Exercise: The Fun and Invigorating way of Growing Old
Have you seen a senior citizen doing tai chi looking grouchy and grumpy at the same time?
Or crying while he’s brisk walking; or bitching about life while putting his loving touch to his flower garden?
I am sure not. It’s like salt sprinkled on the icing of a yummy hazelnut chocolate cake.
It’s because exercise, or any physical activity, has the transforming power of making a lethargic and boring day to a sweat-drenched and invigorating one.
Take it from runner Monte Davis in his book, The Joy of Running, “It’s hard to run and feel sorry for yourself at the same time.”
Make Exercise Fun:
There are days when getting up from bed is like dragging an oil tanker across a pond, and the temptation to skip my early morning walk or tennis, feels like a slab of lead over my entire body.
But once I get over the struggle, the result is always ecstatic; almost magical – from lazy and sluggish senior, to one extremely energized, ready to take on another day.
The average age of the guys I play tennis with is 54. The oldest is 70 something while I am at the upper end of the average at 68.
At the break of dawn, we are already at the tennis court, lunging, humping, jumping, as we hit that 2.7in furry, yellow ball over a 3.5in net to the other side.
We are at it, not only to enjoy winning (or humbled in defeat), but to have fun. We never think of the exercise part of the game. That is a given. But the fun from all the ribbing we throw at each other is priceless.
We are in it not for the exercise, but from the fun of togetherness.
And that’s how you should treat exercise. Getting fit or living long are natural consequences of the fun you get from the physical activity.
Which is probably why a lot of seniors don’t exercise at all. They are missing the bigger picture of getting physical – the fun part.
For example a survey done on 2,558 Singapore seniors showed that, though nine in ten are strong enough to live alone but a whopping 52% don’t exercise at all.
No reason was given for this alarming figure but if I take it from my coffee buddies, almost as old as the guys I play tennis with, they don’t exercise because:
1. They are already old:
Exercise has no age limit. There may be some routines that are age-dependent, but no health manual says you can’t exercise upon reaching a certain age.
On the contrary, being old is the perfect time to exercise to maintain your sense of balance, muscle mass, and overall physical, emotional and psychological well-being.
You are never too old to have fun.
2. They want to save their strength:
Ironically, research shows that people who regularly exercise are stronger than people who don’t.
Exercise works up the muscles of your arms and legs, your heart, respiratory system and your brain muscles.
On days I don’t play tennis, I take a 20min walk, and 10mins of strength exercises for the more vigorous ball game.
3. They might fall down and break a leg or something:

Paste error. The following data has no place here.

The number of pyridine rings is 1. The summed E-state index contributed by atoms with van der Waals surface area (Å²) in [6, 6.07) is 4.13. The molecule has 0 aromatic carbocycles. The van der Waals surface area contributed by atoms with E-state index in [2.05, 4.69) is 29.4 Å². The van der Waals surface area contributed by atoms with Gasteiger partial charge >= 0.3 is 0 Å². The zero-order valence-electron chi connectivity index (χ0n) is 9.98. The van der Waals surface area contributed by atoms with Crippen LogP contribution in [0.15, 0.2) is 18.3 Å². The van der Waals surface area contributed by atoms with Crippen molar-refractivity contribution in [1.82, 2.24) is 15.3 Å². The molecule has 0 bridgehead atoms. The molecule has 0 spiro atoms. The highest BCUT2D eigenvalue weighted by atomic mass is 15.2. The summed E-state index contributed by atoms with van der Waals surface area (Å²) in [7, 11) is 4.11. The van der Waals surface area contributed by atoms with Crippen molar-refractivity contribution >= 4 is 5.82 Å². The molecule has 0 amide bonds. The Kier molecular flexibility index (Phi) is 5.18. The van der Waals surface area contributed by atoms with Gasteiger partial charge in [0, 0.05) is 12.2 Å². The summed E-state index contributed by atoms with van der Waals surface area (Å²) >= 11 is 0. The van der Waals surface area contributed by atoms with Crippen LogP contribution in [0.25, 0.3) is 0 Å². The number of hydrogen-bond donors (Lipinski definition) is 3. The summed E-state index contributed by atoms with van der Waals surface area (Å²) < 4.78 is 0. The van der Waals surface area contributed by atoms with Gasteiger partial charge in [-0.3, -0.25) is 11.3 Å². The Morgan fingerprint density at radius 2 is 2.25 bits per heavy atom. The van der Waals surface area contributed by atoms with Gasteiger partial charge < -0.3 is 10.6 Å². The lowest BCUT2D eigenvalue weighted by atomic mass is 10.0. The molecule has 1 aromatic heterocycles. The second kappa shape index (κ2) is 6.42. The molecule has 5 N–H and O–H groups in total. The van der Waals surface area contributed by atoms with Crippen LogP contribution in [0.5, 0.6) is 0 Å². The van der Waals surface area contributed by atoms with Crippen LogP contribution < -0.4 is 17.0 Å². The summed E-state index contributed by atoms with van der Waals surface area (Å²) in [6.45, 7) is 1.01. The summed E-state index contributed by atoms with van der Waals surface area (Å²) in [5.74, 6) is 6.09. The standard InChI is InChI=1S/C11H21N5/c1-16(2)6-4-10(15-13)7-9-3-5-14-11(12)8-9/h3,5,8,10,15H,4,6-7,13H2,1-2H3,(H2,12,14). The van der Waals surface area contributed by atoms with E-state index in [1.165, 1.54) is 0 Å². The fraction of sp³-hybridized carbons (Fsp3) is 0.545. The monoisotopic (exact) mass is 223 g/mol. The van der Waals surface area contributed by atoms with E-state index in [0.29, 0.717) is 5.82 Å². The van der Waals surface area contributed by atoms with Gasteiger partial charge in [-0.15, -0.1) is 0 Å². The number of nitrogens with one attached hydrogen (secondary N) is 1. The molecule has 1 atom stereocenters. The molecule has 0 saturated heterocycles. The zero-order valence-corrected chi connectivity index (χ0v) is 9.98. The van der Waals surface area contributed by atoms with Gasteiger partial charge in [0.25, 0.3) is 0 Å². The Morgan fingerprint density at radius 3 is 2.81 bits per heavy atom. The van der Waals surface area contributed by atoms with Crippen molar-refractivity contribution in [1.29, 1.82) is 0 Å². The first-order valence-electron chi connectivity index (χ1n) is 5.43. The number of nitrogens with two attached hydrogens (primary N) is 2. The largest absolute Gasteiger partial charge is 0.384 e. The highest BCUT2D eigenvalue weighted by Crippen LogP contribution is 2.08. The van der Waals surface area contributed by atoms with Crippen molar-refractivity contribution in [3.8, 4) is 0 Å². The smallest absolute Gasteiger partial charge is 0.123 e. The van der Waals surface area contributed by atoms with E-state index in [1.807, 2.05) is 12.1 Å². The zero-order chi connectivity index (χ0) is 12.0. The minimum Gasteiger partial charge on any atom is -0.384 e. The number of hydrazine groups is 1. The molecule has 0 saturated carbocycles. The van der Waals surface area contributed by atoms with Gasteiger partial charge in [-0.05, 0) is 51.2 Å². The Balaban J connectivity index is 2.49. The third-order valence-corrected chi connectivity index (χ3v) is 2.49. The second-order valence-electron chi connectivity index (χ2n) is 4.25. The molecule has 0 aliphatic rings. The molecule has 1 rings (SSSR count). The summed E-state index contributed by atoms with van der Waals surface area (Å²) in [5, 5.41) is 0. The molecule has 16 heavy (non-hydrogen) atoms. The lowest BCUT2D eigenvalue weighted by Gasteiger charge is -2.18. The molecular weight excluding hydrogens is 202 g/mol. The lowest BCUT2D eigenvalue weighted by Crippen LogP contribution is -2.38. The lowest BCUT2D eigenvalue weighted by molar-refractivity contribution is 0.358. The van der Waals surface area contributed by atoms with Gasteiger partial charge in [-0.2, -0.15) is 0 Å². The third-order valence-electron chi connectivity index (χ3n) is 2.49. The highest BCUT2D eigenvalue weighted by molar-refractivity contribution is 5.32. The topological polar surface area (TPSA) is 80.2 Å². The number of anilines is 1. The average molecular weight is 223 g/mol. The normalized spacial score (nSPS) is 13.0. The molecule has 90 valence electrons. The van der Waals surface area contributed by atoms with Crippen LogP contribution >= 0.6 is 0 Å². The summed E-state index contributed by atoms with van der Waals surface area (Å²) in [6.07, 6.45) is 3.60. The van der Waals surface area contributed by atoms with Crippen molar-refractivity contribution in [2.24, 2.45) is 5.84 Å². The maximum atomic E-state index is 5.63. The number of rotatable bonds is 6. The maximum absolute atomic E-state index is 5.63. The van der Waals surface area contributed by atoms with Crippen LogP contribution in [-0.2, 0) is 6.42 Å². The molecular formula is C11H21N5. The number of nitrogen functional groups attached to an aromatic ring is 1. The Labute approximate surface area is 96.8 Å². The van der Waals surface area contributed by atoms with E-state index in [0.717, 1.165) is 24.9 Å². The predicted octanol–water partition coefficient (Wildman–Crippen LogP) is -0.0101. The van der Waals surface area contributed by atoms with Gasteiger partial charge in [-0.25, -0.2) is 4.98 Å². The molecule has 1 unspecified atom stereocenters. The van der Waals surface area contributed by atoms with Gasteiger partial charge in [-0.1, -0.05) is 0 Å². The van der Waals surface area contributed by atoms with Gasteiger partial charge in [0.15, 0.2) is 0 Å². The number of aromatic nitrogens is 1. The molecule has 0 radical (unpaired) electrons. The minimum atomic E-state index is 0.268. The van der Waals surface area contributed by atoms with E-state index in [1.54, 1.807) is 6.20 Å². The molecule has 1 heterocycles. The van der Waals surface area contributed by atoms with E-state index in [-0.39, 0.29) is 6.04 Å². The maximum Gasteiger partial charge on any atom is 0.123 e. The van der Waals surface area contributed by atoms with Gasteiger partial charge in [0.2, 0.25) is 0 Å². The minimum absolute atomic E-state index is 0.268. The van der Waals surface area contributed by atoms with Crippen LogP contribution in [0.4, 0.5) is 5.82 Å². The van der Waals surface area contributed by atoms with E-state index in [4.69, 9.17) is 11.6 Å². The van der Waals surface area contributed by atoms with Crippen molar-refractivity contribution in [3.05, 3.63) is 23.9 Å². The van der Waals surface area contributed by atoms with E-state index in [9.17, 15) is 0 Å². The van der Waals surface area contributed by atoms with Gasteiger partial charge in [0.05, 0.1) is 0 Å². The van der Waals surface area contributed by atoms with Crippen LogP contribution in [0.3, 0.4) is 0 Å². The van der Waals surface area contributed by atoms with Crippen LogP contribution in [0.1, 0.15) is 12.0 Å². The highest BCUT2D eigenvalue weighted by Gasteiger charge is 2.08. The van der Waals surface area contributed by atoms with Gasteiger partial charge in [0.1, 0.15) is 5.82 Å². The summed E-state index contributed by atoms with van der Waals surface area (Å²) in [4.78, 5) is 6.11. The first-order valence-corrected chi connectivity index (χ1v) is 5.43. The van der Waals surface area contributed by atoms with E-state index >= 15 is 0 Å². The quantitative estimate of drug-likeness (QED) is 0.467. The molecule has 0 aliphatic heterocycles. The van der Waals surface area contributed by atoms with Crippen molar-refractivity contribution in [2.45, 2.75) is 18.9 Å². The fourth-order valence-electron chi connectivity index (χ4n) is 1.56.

Regular exercise up muscles in the legs and arms, improves stamina, and balance.
Sure you will fall. We all do. But your bones and muscles will be strong enough to absorb the impact, than if you don’t exercise at all
I’ve twisted my ankle so many times for reaching a low ball, but was back in the court after a couple of weeks rest.
It’s better to face the risk falling, than the certainty of having type 2 diabetes, high cholesterol, or heart and brain health problems of a sedentary lifestyle.
And there is so much fun, too.
4. They don’t have the time:
This is the most commonly used alibi by sedentary people.
If you really want to, there is time for everything.
Waking up 30mins earlier will give you the time. Thirty minutes after office hours will give you the time. And 10mins of brisk walking around the office is enough time.
Oh yes, when you feel something isn’t right with your system, you would cancel an entire day’s appointments to see your doctor. Isn’t it ironic?
Find the time for an exercise before you run out of time.
5. They have physical disabilities:
Oscar Pistorius ran in the 2012 Olympics on artificial legs. And there are now international sporting events for people with disabilities, the paraplegics.
If they can you can. But you have to overcome your major disability – your unwillingness to do it.
I have osteoarthritis in both my knees that hurts like hell when I go up or down staircases. I cannot stand for long periods of time. But I can still run, though with a slight limp.
So I don’t let it stop morning rituals because the consequences are more serious if I do.
Nobody ever said that it is easy to exercise. It requires discipline and commitment; a routine which a lot of seniors consider a prison with invisible walls. But we love to play games, we love sports, and we love to have fun.
It’s just a matter of looking at it from a different perspective, from a different angle.
And you must.
Regular exercise helps boost your energy, it allows you to be independent, and can reverse some of the symptoms of aging. It is good for your body, mind, mood and memory.
Go with Your Boots On:
I am sure you want to enjoy your retirement life. You want to live a little longer if you can.
You want to savor good food, and good relationships. You want to travel now that you have the time.
You want to have good health and enjoy life for as long as you can.
Unfortunately they don’t come free. Nothing in life comes free. We have to sweat out a little bit to get what we want.
Those things you want to savor while you can are all within reach. But you have to get your butt off that sofa, put on your sneakers and your sweat shirt and start working for them.
We all die someday. But I you must go, better go with your boots on.